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A CurtainUp Review
Wooster Group's Poor Theatre
This writer recognized the mirroring technique the Group experienced in a workshop they led (and I took) at the University of California Berkeley 20-something years ago. In the workshop LeCompte stood behind me and we mirrored each other's movements while looking in a mirror.
In Poor Theatre, Part One, a tiny video plays Grotowski's production Acropolis while the four cast members mimic and interpret it in the foreground. The technicians sitting at the side of the stage operating sound and light are also on stage as depicted in two video screens much larger than the little one playing the source material. The audience is also represented by a middle-aged woman listening politely but uncomprehendingly in the foreground of the tiny Acropolis video.
Part One begins with a video of the group's initial reaction to the Acropolis video of as they mime the actors in their New York Performing Garage. We follow them on a visit to Grotowski's Theater Laboratorium in Poland. The Acropolis segment is first translated from Polish by Ari Fliakos for the group, then performed, principally by Fliakos as Troy's suffering King Priam and Kate Valk singing as the prophetess Cassandra.
Director LeCompte appears on video screen as a critic who asks actress Sheena See why Acropolis is being done in Polish. See doesn't answer directly but the final segment, which equates Max Ernst's obsession with rubbings of the grooves and grains of wood floors with the parquet floors in Grotowski's Polish studio, projects a beautiful universal answer to that small pragmatic question.
Part II is funnier and more physical but rather less successful in expressing tmodern dancer William Forsythe's work, perhaps because this really isnt a company of dancers. Although Scott Shepherd as Forsyth explains the director's conviction that conventional choreography is simply a channel for the desire to dance. Wwe're fortunate to catch glimpses of the expressive grace of the real William Forsythe in the videos that line the stage.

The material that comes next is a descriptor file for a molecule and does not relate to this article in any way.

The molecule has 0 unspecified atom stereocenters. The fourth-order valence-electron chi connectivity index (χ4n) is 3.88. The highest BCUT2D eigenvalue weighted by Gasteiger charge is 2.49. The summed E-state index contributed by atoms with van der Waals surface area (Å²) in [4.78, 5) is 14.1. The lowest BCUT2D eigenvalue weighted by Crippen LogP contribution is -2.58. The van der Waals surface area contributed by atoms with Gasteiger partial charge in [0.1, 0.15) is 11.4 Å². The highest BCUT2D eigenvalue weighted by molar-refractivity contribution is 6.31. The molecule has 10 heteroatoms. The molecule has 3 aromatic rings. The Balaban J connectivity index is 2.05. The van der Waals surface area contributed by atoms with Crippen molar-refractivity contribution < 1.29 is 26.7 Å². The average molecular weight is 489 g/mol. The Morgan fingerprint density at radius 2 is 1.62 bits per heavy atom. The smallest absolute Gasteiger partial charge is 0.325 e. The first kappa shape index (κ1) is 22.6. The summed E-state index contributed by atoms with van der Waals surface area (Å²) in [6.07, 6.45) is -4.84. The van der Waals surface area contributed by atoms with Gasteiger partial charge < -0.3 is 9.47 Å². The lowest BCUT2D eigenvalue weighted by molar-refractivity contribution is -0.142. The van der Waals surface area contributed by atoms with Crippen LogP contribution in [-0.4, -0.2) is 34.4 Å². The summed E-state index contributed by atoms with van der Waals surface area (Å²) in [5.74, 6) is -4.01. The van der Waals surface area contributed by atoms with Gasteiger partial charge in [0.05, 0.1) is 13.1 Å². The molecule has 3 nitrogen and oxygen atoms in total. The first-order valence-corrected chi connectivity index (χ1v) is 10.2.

The two parts have one statement in common. Grotowski's Acropolis contains the line, "Suffering ate your face." The Forsythe segment uses a cowboy movie as a springboard for a dance entitled "I'm Gonna Shoot Your Face Off."
The Wooster Group's mandate is to dispense with fašade, to strip theatre down to its quantum physics particles, to let the audience use artists' inspirations for its own construct. It is the passion and joy with which they fulfill this mandate that makes them unique.
LeCompte says she's going to retire and write a book. We'll read it but there's nothing like seeing it.
Retold by Tina Packer of Shakespeare & Co. >Click image to buy.
Mendes at the Donmar
At This Theater
Leonard Maltin's 2003 Movie and Video Guide
Ridiculous!The Theatrical Life & Times of Charles Ludlam
6, 500 Comparative Phrases including 800 Shakespearean Metaphors by CurtainUp's editor.
Click image to buy.
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